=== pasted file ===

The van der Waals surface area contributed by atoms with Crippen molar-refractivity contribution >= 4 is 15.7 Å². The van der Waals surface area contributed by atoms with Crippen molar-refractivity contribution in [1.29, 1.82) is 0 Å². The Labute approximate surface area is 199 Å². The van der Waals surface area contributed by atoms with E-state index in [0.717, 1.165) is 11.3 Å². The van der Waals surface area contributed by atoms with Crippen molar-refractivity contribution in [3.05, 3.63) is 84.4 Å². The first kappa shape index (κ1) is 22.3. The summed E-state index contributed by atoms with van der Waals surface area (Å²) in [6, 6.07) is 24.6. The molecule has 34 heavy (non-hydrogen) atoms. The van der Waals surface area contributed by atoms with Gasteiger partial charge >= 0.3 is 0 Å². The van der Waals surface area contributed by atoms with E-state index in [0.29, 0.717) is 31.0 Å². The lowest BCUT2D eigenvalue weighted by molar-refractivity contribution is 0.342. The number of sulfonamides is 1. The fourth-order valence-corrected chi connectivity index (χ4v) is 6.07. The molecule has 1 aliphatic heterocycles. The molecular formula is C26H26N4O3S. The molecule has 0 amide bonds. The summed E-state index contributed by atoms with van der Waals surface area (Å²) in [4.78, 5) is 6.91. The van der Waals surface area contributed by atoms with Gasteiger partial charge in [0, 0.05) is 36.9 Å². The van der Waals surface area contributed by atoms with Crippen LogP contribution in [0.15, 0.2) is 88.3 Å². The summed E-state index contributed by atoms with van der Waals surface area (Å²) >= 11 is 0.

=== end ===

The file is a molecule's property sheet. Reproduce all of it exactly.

The van der Waals surface area contributed by atoms with Crippen molar-refractivity contribution >= 4 is 15.7 Å². The van der Waals surface area contributed by atoms with Crippen molar-refractivity contribution in [1.29, 1.82) is 0 Å². The Labute approximate surface area is 199 Å². The van der Waals surface area contributed by atoms with E-state index in [0.717, 1.165) is 11.3 Å². The van der Waals surface area contributed by atoms with Crippen molar-refractivity contribution in [3.05, 3.63) is 84.4 Å². The first kappa shape index (κ1) is 22.3. The summed E-state index contributed by atoms with van der Waals surface area (Å²) in [6, 6.07) is 24.6. The molecule has 34 heavy (non-hydrogen) atoms. The van der Waals surface area contributed by atoms with Gasteiger partial charge >= 0.3 is 0 Å². The van der Waals surface area contributed by atoms with E-state index in [0.29, 0.717) is 31.0 Å². The lowest BCUT2D eigenvalue weighted by molar-refractivity contribution is 0.342. The number of sulfonamides is 1. The fourth-order valence-corrected chi connectivity index (χ4v) is 6.07. The molecule has 1 aliphatic heterocycles. The molecular formula is C26H26N4O3S. The molecule has 0 amide bonds. The summed E-state index contributed by atoms with van der Waals surface area (Å²) in [4.78, 5) is 6.91. The van der Waals surface area contributed by atoms with Gasteiger partial charge in [0, 0.05) is 36.9 Å². The van der Waals surface area contributed by atoms with Crippen LogP contribution in [0.15, 0.2) is 88.3 Å². The summed E-state index contributed by atoms with van der Waals surface area (Å²) >= 11 is 0.